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Monday, February 22, 1999 Published at 11:59 GMT


Business: The Company File

Royal Ordnance closure 'wrong decision'

Royal Ordnance has armed the British forces for centuries

Trade union leaders are stepping up their campaign to prevent the loss of thousands of jobs at Royal Ordnance, the crisis-hit British arms maker.

Union officials are putting increasing pressure on British Aerospace, which owns the Royal Ordnance, to overturn the planned closure of its Bishopton factory in Glasgow which employs 300 people.

British Aerospace (BAe) has blamed falling orders and intense competition from overseas rivals for its decision to close the factory at the end of 2001.

The Transport and General Workers' Union says a document leaked by a senior civil servant showed that in 1997 the government was advised by a top level committee to keep the plant open.

National Secretary of the TGWU Jack Dromey said the document from the Defence Scientific Advisory Committee proved that the government's decision was wrong and called for a U-turn.

He said the leak proved that civil servants and the Army were worried about the closure. British Aerospace has blamed the award of a vital Ministry of Defence contract for missile propellants to a South African firm for the closure decision.

Mr Dromey said the government had failed to cost alternative providers of propellant. "Senior civil servants have told us that alternatives have not been costed and that companies making propellant have not been spoken to.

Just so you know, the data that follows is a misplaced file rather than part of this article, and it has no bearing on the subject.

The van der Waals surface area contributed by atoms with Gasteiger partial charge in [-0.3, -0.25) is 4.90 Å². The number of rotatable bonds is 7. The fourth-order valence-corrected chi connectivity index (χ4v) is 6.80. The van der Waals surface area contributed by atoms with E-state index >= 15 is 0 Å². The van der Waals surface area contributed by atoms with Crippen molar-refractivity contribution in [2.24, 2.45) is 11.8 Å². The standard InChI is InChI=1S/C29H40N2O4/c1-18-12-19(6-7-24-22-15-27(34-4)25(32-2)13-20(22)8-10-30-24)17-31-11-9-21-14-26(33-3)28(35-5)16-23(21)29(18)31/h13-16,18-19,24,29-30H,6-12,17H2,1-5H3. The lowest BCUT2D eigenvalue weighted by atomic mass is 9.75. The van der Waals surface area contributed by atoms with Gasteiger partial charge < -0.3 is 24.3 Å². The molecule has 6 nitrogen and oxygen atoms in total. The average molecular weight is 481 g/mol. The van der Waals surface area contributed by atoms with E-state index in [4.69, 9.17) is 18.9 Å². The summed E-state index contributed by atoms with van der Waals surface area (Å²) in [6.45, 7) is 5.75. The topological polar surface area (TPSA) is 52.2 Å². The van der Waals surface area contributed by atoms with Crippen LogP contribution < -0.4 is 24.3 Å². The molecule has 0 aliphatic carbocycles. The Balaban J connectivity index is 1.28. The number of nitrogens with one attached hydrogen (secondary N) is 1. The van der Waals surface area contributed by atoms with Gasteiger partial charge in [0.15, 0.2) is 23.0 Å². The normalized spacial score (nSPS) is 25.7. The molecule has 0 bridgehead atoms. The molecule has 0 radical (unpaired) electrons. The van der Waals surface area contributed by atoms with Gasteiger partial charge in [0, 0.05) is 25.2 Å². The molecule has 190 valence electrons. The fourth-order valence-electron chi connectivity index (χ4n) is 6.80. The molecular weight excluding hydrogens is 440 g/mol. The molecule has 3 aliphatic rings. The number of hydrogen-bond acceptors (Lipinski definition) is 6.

"Apparently the government intends to hold a competition to find an alternative supplier, which is the Yellow Pages approach to defence procurement.

The plant, which is due to close by the year 2001, is the only British firm which makes propellants for defence products. The union calls comes just two days before an inquiry by the Defence Select Committee into the closure.

Under threat

Royal Ordnance's other British plants are also under threat as the loss-making group faces the worst crisis in its 440 year history.

Unions have called on BAe to back its loss-making subsidiary, and on the government to intervene.

BAe has been discussing the possibility of merging the group with German firm Rheinmetal, but nothing has been agreed despite several months of talks.

Overall the group employs about 4,000 people. Staff have already learned that their pay will be frozen while Royal Ordnance's current problems persist.

Since it was founded in 1560, Royal Ordnance has provided Britain with weapons for most of its major battles, including both World War I and II and the Battle of Waterloo.





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